The Abuse of Casting Lots

The abuse of casting of the lot is a sin of the third commandment. The casting of the lot is an extraordinary or unusual request made to God that He would reveal His will in an important controversy which cannot be resolved by either wisdom, skill, or strength. It pertains to an issue that must be resolved, as there would otherwise be danger or great disadvantage to the country, church, or individual. The lot is abused in petty decision-making, games of chance, and gambling.… Read More The Abuse of Casting Lots

The Gospel Call Binds The Conscience

God in the gospel generally reveals two points unto us: the first, that there is perfect righteousness and life everlasting to be obtained by Christ; and the second, that the instrument to obtain righteousness and life eternal is faith in Christ. Moreover, when this gospel is dispensed and preached unto us, God reveals unto us two points more: the first, that He will make us particularly to be partakers of true righteousness and life everlasting by Christ; and the second, that He will have us without doubting to believe thus much of ourselves. And for this cause, every man to whom the gospel is revealed is bound to believe his own election, justification, sanctification, and glorification in and by Christ.… Read More The Gospel Call Binds The Conscience

Christian Fortitude is Meek

The whole Christian life is compared to a warfare, and fitly so. And the most eminent Christians are the best soldiers, endued with the greatest degrees of Christian fortitude. And it is the duty of God’s people to be steadfast and vigorous in their opposition to the designs and ways of such as are endeavoring to overthrow the kingdom of Christ, and the interest of religion. But yet many persons seem to be quite mistaken concerning the nature of Christian fortitude. It is an exceeding diverse thing from a brutal fierceness, or the boldness of the beasts of prey. True Christian fortitude consists in strength of mind, through grace, exerted in two things: 1) in ruling and suppressing the evil and unruly passions and affections of the mind; and 2) in steadfastly and freely exerting, and following good affections and dispositions, without being hindered by sinful fear, or the opposition of enemies.… Read More Christian Fortitude is Meek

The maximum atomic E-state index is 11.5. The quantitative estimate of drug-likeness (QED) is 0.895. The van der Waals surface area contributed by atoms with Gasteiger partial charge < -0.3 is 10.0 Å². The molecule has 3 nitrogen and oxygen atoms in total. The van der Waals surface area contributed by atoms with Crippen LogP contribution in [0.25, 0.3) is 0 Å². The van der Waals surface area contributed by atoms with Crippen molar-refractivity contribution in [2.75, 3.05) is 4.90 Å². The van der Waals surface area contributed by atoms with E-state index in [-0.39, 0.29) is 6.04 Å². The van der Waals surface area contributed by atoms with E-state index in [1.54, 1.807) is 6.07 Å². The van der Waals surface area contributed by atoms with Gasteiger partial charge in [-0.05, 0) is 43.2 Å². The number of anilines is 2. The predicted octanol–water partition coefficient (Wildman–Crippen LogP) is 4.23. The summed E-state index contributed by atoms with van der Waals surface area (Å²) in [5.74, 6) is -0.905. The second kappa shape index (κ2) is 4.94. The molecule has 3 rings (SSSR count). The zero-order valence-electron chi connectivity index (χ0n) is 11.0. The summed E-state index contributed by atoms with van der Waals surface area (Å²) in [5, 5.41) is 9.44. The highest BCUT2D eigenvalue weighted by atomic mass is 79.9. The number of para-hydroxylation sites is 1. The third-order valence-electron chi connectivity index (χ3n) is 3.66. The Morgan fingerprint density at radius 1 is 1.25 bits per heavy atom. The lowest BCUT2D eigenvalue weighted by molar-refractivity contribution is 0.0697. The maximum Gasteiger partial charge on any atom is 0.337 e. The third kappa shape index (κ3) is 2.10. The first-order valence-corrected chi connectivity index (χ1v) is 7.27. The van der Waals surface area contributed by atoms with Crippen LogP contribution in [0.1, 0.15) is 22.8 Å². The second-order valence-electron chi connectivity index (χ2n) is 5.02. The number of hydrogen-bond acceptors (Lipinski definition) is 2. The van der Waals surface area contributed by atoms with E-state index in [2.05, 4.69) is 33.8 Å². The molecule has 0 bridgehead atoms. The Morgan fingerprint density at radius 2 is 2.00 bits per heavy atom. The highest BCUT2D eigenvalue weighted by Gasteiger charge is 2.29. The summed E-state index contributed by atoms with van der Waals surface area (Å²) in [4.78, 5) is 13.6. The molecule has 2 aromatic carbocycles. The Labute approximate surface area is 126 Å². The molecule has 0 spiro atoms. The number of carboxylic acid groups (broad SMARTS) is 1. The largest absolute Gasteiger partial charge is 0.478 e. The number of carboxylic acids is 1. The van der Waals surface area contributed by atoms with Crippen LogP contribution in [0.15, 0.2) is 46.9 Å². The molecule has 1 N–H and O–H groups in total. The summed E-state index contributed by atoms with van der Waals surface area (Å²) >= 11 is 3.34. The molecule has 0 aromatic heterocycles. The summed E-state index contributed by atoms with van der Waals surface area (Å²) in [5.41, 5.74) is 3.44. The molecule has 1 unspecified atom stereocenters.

A Godly Man Among the Godless

Pious young men, you form a happy and an important class, if not a numerous one. Rich and sovereign mercy has called you out of darkness, and made you the children of light. Bless God, that while so many are walking according to the course of this world, and fulfilling the desires of the flesh and of the mind—you are walking in the ways of godliness and peace. And while you are thankful, be humble, be circumspect, and prayerful. You are, and will be exposed to great and painful trials of your steadfastness. Perhaps you are placed in a situation, where you find not one like-minded with yourself. You alone are “faithful found among the faithless,” and will need great grace to stand your ground against the annoyance, ridicule, and opposition, with which your religion will be assailed, by a set of mirthful, wicked and profane youths.… Read More A Godly Man Among the Godless

The Successive Steps of Going Astray